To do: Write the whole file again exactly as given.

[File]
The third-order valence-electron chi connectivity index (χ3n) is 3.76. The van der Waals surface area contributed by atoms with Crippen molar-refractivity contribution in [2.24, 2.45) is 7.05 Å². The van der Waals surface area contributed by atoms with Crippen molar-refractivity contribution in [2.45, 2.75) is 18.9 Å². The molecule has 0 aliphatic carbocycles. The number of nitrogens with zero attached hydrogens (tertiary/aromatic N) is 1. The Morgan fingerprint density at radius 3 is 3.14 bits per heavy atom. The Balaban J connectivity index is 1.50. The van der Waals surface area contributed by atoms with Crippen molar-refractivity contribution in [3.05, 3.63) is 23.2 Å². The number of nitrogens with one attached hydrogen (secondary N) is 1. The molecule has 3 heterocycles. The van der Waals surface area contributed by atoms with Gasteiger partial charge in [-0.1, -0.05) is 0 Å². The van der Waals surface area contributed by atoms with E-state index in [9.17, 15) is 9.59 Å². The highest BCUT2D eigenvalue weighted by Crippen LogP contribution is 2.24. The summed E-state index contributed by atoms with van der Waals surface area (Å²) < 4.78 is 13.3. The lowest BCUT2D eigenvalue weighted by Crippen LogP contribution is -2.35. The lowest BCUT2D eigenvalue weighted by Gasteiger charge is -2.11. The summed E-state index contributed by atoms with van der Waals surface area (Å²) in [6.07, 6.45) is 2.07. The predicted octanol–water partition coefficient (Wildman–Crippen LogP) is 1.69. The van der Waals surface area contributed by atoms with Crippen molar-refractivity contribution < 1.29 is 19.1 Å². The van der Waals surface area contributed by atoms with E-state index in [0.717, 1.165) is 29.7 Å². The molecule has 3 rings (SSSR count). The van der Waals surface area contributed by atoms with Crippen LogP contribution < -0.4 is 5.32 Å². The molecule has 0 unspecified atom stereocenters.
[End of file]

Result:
The third-order valence-electron chi connectivity index (χ3n) is 3.76. The van der Waals surface area contributed by atoms with Crippen molar-refractivity contribution in [2.24, 2.45) is 7.05 Å². The van der Waals surface area contributed by atoms with Crippen molar-refractivity contribution in [2.45, 2.75) is 18.9 Å². The molecule has 0 aliphatic carbocycles. The number of nitrogens with zero attached hydrogens (tertiary/aromatic N) is 1. The Morgan fingerprint density at radius 3 is 3.14 bits per heavy atom. The Balaban J connectivity index is 1.50. The van der Waals surface area contributed by atoms with Crippen molar-refractivity contribution in [3.05, 3.63) is 23.2 Å². The number of nitrogens with one attached hydrogen (secondary N) is 1. The molecule has 3 heterocycles. The van der Waals surface area contributed by atoms with Gasteiger partial charge in [-0.1, -0.05) is 0 Å². The van der Waals surface area contributed by atoms with E-state index in [9.17, 15) is 9.59 Å². The highest BCUT2D eigenvalue weighted by Crippen LogP contribution is 2.24. The summed E-state index contributed by atoms with van der Waals surface area (Å²) < 4.78 is 13.3. The lowest BCUT2D eigenvalue weighted by Crippen LogP contribution is -2.35. The lowest BCUT2D eigenvalue weighted by Gasteiger charge is -2.11. The summed E-state index contributed by atoms with van der Waals surface area (Å²) in [6.07, 6.45) is 2.07. The predicted octanol–water partition coefficient (Wildman–Crippen LogP) is 1.69. The van der Waals surface area contributed by atoms with Crippen molar-refractivity contribution < 1.29 is 19.1 Å². The van der Waals surface area contributed by atoms with E-state index in [0.717, 1.165) is 29.7 Å². The molecule has 3 rings (SSSR count). The van der Waals surface area contributed by atoms with Crippen LogP contribution < -0.4 is 5.32 Å². The molecule has 0 unspecified atom stereocenters.